Community Board 1 (CB1) is resisting plans to add two floors to a landmarked building in the Financial District. In a resolution laced with unusually harsh language, enacted at its May 28 meeting, the Board called upon the Landmarks Preservation Commission (LPC) — which can veto alterations to legally protected historic structures — to reject a proposal by the building’s owner, Midtown Equities, to build a glass pavilion on top of One Broadway (also known as the International Mercantile Marine Company Building), located at the corner of Broadway and Battery Place, directly adjacent to Bowling Green.
The resolution summarizes the developer’s proposal with the words, “to distill the very convoluted design’s description, and despite all the narrative hoopla, it is really a preposterous glass box with a mansard surround.”
Menhir for the Men and Women Who Came Here
A Stele for Survivors Honors Those Who Came Back, and Those Who Chose to Settle Downtown After the Dust Settled
On Thursday morning, the World Trade Center complex unveiled a new monument: the Memorial Glade, which honors people whose health (or whose lives) were taken from them not on September 11, 2001, but in the years that followed, because they were exposed to toxins in the aftermath of the Twin Towers’ collapse.
‘To Make the Wounded Whole…’
Chin Pushes to Renew Victim Compensation Fund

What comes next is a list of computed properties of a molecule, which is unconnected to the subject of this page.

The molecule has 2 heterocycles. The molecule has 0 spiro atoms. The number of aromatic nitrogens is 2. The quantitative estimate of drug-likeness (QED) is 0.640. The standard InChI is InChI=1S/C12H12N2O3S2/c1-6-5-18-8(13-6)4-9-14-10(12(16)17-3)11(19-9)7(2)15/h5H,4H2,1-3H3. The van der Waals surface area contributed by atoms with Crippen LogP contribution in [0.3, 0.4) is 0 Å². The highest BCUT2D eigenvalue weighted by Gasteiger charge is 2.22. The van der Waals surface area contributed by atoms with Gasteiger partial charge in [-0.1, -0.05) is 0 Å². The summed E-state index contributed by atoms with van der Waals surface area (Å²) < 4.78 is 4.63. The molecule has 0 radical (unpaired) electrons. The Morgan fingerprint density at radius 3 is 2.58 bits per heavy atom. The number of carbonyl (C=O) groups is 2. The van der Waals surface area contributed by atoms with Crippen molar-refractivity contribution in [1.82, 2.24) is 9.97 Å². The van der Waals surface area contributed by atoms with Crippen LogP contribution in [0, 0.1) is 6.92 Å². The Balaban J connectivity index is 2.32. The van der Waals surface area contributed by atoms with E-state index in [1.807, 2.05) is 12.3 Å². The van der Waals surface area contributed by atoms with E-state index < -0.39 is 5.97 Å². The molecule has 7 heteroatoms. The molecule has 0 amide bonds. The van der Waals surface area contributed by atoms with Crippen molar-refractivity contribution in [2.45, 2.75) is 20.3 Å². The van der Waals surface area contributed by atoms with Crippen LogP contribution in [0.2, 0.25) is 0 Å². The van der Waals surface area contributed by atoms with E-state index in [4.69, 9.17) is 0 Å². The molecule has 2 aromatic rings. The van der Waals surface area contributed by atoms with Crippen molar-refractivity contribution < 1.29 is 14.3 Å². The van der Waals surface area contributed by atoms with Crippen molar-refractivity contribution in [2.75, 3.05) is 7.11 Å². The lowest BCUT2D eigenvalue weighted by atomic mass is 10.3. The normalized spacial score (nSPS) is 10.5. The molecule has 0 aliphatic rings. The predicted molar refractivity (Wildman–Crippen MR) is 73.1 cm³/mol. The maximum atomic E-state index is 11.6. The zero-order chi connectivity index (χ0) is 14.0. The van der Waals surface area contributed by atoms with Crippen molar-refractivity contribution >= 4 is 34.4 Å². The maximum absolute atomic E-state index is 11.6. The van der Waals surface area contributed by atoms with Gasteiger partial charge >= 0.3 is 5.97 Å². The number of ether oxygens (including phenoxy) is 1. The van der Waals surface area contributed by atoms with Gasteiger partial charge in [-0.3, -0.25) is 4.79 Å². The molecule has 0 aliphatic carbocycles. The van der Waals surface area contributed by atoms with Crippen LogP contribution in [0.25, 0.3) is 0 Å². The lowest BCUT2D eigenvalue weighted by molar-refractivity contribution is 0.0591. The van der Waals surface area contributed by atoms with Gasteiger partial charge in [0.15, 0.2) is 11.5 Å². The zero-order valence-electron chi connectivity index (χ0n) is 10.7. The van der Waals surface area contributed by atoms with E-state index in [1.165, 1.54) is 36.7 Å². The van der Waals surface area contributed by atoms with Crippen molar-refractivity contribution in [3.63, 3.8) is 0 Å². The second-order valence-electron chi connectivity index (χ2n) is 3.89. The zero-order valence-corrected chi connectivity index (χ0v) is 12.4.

City Council member Margaret Chin is mobilizing local support for an effort at the federal level to restore funding and make permanent the Victim Compensation Fund, which offers financial awards to responders and survivors of the terrorist attacks of September 11, 2001.
This proposed federal measure would renew and make permanent the Victim Compensation Fund that was created by a 2011 law, the James Zadroga 9/11 Health and Compensation Act, which was renewed in 2015.
To the Editor:
I watched the transfer of the bridge spans in person on Wednesday, but seeing your video was AWESOME!
Thanks for sharing that!
Maryanne P. Braverman
Anthem of the Seas Spins About
Local Elected Officials Say ‘Avast’ to Water-Borne Ads, But Company Claims City Is Out of Its Depth
The advertising barges that have become a pet bête noire for Lower Manhattan residents were the focus of a discussion at the April 23 meeting of Community Board 1 , where Paul Goldstein, who chairs that panel’s Waterfront, Parks, & Cultural Committee, offered an update, saying, “those floating billboards that you’ve seen on both the east and west sides — the good news is that the City is cracking down on them. Both the Mayor and the Council say they find it unacceptable. So they are imposing fines and enacting laws to restrict it.” To read more…
This Sand Is Your Sand, This Sand Is Our Sand…
Although Not Yet a Shore Thing, Proposal for Brooklyn Bridge Beach Takes a Step Forward
After multiple rounds of funding since 2013, the proposed Brooklyn Bridge Beach — a project supported by elected officials, community leaders, and the public — may be inching closer to reality.
The plan, backed by all of these constituencies, aims to create a crescent-shaped wedge of sand along the East River waterfront, just north of the South Street Seaport, where park-goers could wade knee deep in tide. If built, it would become the sole access point at which Lower Manhattan residents could step into the water that surrounds them, rather than merely looking at it.
Cass Gilbert and the Evolution of the New York Skyscraper
by John Simko
Not So Alone
in Trinity Churchyard